Materials Engineered to Give Off Precisely Tuned Wavelengths of Light When Heated.
A new photovoltaic energy-conversion system developed at MIT can be powered solely by heat, generating electricity with no sunlight at all. While the principle involved is not new, a novel way of engineering the surface of a material to convert heat into precisely tuned wavelengths of light -- selected to match the wavelengths that photovoltaic cells can best convert to electricity -- makes the new system much more efficient than previous versions.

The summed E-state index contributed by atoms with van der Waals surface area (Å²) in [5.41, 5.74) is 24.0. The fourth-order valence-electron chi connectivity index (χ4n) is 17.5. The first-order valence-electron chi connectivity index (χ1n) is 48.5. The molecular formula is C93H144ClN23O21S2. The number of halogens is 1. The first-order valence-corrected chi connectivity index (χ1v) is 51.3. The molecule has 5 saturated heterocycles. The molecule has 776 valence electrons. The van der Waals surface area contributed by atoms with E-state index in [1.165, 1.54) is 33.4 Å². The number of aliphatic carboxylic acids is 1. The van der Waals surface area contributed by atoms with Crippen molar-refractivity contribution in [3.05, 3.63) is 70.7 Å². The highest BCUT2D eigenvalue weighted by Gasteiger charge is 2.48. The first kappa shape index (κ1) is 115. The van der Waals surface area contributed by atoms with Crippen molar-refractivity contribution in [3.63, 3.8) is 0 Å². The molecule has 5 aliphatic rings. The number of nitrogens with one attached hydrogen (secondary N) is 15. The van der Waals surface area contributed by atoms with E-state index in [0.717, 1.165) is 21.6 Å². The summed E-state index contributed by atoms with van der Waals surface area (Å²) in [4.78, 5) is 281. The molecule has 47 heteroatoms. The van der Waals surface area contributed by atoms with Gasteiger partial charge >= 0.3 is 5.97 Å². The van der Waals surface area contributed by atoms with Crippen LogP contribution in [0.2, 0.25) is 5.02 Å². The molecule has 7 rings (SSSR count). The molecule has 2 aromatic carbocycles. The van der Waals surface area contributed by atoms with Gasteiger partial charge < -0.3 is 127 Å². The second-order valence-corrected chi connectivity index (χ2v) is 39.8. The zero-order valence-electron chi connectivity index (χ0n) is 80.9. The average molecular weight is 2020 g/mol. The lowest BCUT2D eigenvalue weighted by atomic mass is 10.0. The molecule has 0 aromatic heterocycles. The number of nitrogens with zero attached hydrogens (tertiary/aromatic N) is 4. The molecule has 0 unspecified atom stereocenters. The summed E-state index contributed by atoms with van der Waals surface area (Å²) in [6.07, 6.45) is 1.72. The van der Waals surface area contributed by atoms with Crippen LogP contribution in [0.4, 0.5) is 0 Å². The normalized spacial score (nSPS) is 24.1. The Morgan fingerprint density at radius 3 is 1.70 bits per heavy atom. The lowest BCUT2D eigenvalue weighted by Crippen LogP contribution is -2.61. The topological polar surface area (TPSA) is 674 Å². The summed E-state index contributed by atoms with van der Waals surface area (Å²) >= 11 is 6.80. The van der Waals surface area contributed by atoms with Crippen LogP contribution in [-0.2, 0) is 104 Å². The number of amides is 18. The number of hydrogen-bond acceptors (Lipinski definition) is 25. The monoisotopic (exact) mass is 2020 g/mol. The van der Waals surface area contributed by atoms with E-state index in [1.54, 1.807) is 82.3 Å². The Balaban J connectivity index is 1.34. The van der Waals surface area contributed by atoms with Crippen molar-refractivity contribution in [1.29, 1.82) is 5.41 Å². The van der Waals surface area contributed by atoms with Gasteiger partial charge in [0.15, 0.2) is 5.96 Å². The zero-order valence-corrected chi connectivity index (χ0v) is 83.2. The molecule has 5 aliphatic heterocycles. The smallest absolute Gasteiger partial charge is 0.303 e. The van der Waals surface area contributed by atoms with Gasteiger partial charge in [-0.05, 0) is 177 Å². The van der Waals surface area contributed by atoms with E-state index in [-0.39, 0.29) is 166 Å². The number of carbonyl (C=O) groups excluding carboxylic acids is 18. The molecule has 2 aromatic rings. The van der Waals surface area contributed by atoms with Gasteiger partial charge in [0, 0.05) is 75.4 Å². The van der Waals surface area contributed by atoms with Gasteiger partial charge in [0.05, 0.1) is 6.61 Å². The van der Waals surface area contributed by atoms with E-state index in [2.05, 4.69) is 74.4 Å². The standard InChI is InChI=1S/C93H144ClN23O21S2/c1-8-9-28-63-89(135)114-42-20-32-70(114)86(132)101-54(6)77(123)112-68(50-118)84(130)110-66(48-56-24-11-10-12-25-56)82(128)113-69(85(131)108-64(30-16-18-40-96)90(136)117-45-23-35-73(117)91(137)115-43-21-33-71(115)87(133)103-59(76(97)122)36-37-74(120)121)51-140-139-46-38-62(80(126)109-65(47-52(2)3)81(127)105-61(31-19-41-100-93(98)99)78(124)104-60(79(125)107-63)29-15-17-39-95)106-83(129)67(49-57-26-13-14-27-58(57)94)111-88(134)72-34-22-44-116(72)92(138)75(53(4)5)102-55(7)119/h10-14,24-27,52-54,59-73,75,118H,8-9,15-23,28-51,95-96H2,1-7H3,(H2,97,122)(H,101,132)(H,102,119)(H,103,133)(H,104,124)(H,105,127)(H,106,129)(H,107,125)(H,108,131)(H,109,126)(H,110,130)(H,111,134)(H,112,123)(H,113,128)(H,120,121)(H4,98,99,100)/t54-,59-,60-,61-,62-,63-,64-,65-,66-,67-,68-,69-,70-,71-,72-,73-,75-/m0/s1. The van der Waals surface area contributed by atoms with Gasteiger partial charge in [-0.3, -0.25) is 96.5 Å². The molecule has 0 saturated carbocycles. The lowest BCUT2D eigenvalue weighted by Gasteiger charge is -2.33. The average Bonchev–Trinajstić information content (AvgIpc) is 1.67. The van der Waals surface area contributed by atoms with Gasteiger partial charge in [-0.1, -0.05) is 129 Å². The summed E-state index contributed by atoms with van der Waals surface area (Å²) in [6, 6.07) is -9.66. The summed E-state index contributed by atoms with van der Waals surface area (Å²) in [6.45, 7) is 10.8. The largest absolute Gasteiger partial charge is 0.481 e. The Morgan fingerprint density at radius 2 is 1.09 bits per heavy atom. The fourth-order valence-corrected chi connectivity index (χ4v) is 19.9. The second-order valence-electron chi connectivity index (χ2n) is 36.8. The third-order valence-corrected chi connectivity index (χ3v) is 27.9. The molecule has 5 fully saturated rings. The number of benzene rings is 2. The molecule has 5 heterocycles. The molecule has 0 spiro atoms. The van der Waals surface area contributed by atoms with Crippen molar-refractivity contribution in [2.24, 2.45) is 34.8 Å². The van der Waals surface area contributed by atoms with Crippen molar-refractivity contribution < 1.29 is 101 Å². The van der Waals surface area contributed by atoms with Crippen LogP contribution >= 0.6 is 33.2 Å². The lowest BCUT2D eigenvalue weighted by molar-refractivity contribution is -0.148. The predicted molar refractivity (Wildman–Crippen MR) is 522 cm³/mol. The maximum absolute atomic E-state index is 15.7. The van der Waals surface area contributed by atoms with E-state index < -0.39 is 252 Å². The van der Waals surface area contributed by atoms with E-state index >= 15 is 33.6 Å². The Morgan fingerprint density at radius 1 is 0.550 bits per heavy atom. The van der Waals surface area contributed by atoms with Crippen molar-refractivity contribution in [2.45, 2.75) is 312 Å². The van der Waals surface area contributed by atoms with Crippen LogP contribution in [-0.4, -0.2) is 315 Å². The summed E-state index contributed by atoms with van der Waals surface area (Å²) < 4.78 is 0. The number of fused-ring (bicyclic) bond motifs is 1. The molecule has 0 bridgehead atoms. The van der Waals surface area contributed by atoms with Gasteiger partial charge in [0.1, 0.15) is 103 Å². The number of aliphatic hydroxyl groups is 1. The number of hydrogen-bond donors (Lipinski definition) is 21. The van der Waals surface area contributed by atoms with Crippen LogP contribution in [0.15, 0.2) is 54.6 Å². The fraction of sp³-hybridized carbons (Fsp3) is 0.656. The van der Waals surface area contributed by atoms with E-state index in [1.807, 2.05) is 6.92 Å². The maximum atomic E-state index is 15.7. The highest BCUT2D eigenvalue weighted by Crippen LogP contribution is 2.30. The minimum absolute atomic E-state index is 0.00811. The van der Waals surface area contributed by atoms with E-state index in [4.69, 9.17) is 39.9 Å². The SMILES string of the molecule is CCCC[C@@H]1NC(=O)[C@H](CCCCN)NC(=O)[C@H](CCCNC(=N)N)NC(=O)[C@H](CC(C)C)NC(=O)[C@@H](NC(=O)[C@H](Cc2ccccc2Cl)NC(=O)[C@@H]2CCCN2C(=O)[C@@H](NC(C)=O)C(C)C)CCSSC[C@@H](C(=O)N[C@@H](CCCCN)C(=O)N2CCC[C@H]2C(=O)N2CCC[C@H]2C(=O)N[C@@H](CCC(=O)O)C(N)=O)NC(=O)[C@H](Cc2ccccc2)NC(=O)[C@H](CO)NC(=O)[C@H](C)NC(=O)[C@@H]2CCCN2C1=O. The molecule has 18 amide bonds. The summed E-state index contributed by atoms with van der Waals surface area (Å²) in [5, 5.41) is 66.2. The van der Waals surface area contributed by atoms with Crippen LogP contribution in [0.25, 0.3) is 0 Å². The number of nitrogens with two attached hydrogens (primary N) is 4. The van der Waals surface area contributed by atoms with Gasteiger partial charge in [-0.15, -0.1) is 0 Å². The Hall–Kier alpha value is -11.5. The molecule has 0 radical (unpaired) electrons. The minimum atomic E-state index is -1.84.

The key to this fine-tuned light emission, described in the journal Physical Review A, lies in a material with billions of nanoscale pits etched on its surface. When the material absorbs heat -- whether from the sun, a hydrocarbon fuel, a decaying radioisotope or any other source -- the pitted surface radiates energy primarily at these carefully chosen wavelengths.
For more on this article: http://www.sciencedaily.com/releases/2011/07/110730180245.htm
Source: Science Daily / University of Toronto